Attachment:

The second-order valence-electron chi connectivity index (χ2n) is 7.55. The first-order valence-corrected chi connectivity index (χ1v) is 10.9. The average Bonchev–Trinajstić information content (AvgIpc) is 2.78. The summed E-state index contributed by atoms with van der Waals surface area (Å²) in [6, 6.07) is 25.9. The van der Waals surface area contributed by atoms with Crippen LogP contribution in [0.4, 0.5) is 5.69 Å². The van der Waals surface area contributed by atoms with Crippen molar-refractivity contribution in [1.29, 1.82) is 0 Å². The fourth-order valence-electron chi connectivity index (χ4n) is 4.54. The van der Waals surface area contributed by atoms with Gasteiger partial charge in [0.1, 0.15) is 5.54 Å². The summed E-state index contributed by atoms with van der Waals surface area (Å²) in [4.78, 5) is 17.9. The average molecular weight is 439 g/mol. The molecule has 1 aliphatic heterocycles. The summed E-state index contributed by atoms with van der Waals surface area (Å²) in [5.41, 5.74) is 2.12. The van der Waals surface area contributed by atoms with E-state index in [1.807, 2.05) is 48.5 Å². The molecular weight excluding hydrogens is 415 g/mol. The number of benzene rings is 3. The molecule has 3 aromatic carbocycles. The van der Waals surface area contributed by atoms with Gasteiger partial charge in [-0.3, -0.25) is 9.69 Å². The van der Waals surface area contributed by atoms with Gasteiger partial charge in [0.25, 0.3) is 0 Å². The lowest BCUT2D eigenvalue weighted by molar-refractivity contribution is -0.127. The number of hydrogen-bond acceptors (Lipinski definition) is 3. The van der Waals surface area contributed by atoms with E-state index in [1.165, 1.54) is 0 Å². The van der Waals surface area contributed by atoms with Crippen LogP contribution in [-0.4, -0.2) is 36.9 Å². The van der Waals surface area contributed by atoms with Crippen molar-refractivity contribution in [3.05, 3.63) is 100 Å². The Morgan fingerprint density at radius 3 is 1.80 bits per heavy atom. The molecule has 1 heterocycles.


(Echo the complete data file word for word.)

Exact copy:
The second-order valence-electron chi connectivity index (χ2n) is 7.55. The first-order valence-corrected chi connectivity index (χ1v) is 10.9. The average Bonchev–Trinajstić information content (AvgIpc) is 2.78. The summed E-state index contributed by atoms with van der Waals surface area (Å²) in [6, 6.07) is 25.9. The van der Waals surface area contributed by atoms with Crippen LogP contribution in [0.4, 0.5) is 5.69 Å². The van der Waals surface area contributed by atoms with Crippen molar-refractivity contribution in [1.29, 1.82) is 0 Å². The fourth-order valence-electron chi connectivity index (χ4n) is 4.54. The van der Waals surface area contributed by atoms with Gasteiger partial charge in [0.1, 0.15) is 5.54 Å². The summed E-state index contributed by atoms with van der Waals surface area (Å²) in [4.78, 5) is 17.9. The average molecular weight is 439 g/mol. The molecule has 1 aliphatic heterocycles. The summed E-state index contributed by atoms with van der Waals surface area (Å²) in [5.41, 5.74) is 2.12. The van der Waals surface area contributed by atoms with E-state index in [1.807, 2.05) is 48.5 Å². The molecular weight excluding hydrogens is 415 g/mol. The number of benzene rings is 3. The molecule has 3 aromatic carbocycles. The van der Waals surface area contributed by atoms with Gasteiger partial charge in [-0.3, -0.25) is 9.69 Å². The van der Waals surface area contributed by atoms with Gasteiger partial charge in [0.25, 0.3) is 0 Å². The lowest BCUT2D eigenvalue weighted by molar-refractivity contribution is -0.127. The number of hydrogen-bond acceptors (Lipinski definition) is 3. The van der Waals surface area contributed by atoms with E-state index in [1.165, 1.54) is 0 Å². The van der Waals surface area contributed by atoms with Crippen LogP contribution in [-0.4, -0.2) is 36.9 Å². The van der Waals surface area contributed by atoms with Crippen molar-refractivity contribution in [3.05, 3.63) is 100 Å². The Morgan fingerprint density at radius 3 is 1.80 bits per heavy atom. The molecule has 1 heterocycles.